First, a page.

But see, here's the thing. It's a lesson everyone needs to learn at one point or another: people who don't respect your things, your privacy or your boundaries do not respect you. Period. If their words don't match their actions, you need to reevaluate the situation and understand that yes, there really are people out there that are inconsiderate and disrespectful with no excuse. Stop making excuses for people that have already shown you who they really are, because trust me, they aren't looking out for you the same way you'd look out for them and they don't care about you the same way you care about them. 

Truthfully, when I started to sense some tension between Ryan and Kim, I tried to deny it and convince myself that she wouldn't try anything with him because I knew I would never do that to her if the roles had been reversed. 

He broke up with me a few days after I'd picked up that feeling that something could be going on between them and after another few days went by, I decided to confront Kim about it. I asked her to be honest if there was something happening with them, but she reassured me there wasn't and that she would never do anything to hurt me. I believed her. My friends were suspicious of her because they knew what living with her had been like, but I defended her and promised them that she wasn't like that. 

Turns out she's exactly like that.

Rather than being upfront and honest with me, she went behind my back, hooked up with my ex and came home with hickeys on her neck, wearing one of his sweaters, and talking about it with Sarah in the next room over. Instead of talking to me about it in person, she decided to call me over the phone later that day to tell me, insisting she didn't want any "bad blood." 

People who know they're in the wrong never want "bad blood," because that would mean admitting to themselves that what they did was wrong and had consequences. It would mean sitting down, talking and understanding that their actions caused somebody else pain. People like that don't want to be held accountable for their actions and would rather ignore what they did to hurt somebody else.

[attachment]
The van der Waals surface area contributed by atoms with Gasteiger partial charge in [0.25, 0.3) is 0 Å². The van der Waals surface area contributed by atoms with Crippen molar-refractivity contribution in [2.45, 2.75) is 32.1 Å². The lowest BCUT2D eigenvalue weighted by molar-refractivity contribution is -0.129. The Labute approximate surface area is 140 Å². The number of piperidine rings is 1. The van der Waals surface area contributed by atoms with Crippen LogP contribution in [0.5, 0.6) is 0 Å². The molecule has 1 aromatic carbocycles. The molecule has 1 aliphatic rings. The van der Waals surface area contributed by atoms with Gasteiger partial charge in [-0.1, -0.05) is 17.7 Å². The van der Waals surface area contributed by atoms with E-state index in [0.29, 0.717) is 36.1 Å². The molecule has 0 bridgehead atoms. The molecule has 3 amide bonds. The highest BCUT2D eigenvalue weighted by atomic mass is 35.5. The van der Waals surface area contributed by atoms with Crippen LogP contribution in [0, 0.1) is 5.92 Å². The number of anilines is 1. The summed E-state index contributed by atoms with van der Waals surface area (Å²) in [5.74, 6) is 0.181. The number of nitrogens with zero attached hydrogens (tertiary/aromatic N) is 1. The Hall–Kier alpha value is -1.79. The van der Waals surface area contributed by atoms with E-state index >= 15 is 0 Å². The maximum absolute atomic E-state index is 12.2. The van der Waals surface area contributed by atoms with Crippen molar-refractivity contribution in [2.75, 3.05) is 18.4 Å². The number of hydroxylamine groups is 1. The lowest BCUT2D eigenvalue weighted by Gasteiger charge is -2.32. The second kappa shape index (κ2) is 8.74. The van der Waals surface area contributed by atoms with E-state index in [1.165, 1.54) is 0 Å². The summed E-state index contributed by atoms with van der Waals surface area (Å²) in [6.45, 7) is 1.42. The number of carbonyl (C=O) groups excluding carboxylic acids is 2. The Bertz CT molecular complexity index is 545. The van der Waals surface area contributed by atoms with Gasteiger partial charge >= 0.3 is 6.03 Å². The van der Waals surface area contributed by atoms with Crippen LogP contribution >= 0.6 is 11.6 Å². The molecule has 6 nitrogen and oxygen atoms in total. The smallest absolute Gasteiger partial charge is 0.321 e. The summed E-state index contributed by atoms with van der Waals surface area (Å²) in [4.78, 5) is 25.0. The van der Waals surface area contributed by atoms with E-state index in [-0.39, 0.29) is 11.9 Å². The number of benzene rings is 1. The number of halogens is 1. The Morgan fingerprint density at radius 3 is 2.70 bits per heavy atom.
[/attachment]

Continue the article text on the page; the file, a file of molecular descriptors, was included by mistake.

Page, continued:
That's probably part of the reason she chose to tell me over the phone rather than in person and truthfully, people like that—cowards—are not worth nearly the amount of energy you spend trying to get them to care. I was upset for a while and I wanted so badly to take it out on our living situation but realized it wouldn't be worth it.

Careless people are just that: careless. So, rather than giving them a reaction they could easily turn around and call childish or petty, I chose to take the high road. I let Kim know that while she had totally lost my respect, we would still need to be amicable as roommates. 

Truthfully, I think my reaction surprised her because since then, she's been nothing but immature, which is exactly what I'd expect from her anyways. The thing is, I'm not letting it get to me anymore because she simply isn't worth it. I know my worth more than anyone and I recognize when it's time to stop handing over my energy and attention to people who simply want to get a reaction from you that they think will justify the awful thing they did to you to begin with. 

I find my peace in knowing that I'm not giving her the attention she wants (blocked her on my social media) or the reactions she wants by being level-headed and mature about the whole situation. Even though it's tough, it reminds me that I've learned from my past mistakes—times where I was childish and how like most other people, I'm slowly but surely growing into the person I want to be by avoiding the actions that take away from my character rather than add something positive to it.